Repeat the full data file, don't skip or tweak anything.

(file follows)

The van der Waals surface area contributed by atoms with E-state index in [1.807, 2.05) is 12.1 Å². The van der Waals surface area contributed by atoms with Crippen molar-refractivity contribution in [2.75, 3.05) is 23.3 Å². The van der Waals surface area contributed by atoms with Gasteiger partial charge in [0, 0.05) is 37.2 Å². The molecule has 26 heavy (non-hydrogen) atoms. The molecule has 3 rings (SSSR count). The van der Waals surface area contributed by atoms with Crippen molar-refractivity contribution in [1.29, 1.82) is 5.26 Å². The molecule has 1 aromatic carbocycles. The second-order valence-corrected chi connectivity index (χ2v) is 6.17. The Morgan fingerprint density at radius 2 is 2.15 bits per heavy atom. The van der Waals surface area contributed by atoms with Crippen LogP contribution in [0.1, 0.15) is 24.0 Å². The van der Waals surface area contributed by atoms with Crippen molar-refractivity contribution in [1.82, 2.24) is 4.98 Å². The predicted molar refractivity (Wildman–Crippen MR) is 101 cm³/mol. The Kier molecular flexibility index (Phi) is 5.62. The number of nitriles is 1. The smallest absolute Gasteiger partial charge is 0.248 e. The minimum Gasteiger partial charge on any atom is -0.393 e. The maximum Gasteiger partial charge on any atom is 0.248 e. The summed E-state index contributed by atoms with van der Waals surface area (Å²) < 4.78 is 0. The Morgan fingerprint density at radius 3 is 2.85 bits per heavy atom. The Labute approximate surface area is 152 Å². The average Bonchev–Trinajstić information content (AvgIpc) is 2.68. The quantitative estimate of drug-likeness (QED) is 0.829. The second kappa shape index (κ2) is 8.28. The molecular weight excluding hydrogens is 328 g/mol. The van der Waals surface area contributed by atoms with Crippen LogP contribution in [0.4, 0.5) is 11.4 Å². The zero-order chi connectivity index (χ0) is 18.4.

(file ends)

The van der Waals surface area contributed by atoms with E-state index in [1.807, 2.05) is 12.1 Å². The van der Waals surface area contributed by atoms with Crippen molar-refractivity contribution in [2.75, 3.05) is 23.3 Å². The van der Waals surface area contributed by atoms with Gasteiger partial charge in [0, 0.05) is 37.2 Å². The molecule has 26 heavy (non-hydrogen) atoms. The molecule has 3 rings (SSSR count). The van der Waals surface area contributed by atoms with Crippen molar-refractivity contribution in [1.29, 1.82) is 5.26 Å². The molecule has 1 aromatic carbocycles. The second-order valence-corrected chi connectivity index (χ2v) is 6.17. The Morgan fingerprint density at radius 2 is 2.15 bits per heavy atom. The van der Waals surface area contributed by atoms with Crippen LogP contribution in [0.1, 0.15) is 24.0 Å². The van der Waals surface area contributed by atoms with Crippen molar-refractivity contribution in [1.82, 2.24) is 4.98 Å². The predicted molar refractivity (Wildman–Crippen MR) is 101 cm³/mol. The Kier molecular flexibility index (Phi) is 5.62. The number of nitriles is 1. The smallest absolute Gasteiger partial charge is 0.248 e. The minimum Gasteiger partial charge on any atom is -0.393 e. The maximum Gasteiger partial charge on any atom is 0.248 e. The summed E-state index contributed by atoms with van der Waals surface area (Å²) < 4.78 is 0. The Morgan fingerprint density at radius 3 is 2.85 bits per heavy atom. The Labute approximate surface area is 152 Å². The average Bonchev–Trinajstić information content (AvgIpc) is 2.68. The quantitative estimate of drug-likeness (QED) is 0.829. The second kappa shape index (κ2) is 8.28. The molecular weight excluding hydrogens is 328 g/mol. The van der Waals surface area contributed by atoms with Crippen LogP contribution in [0.4, 0.5) is 11.4 Å². The zero-order chi connectivity index (χ0) is 18.4.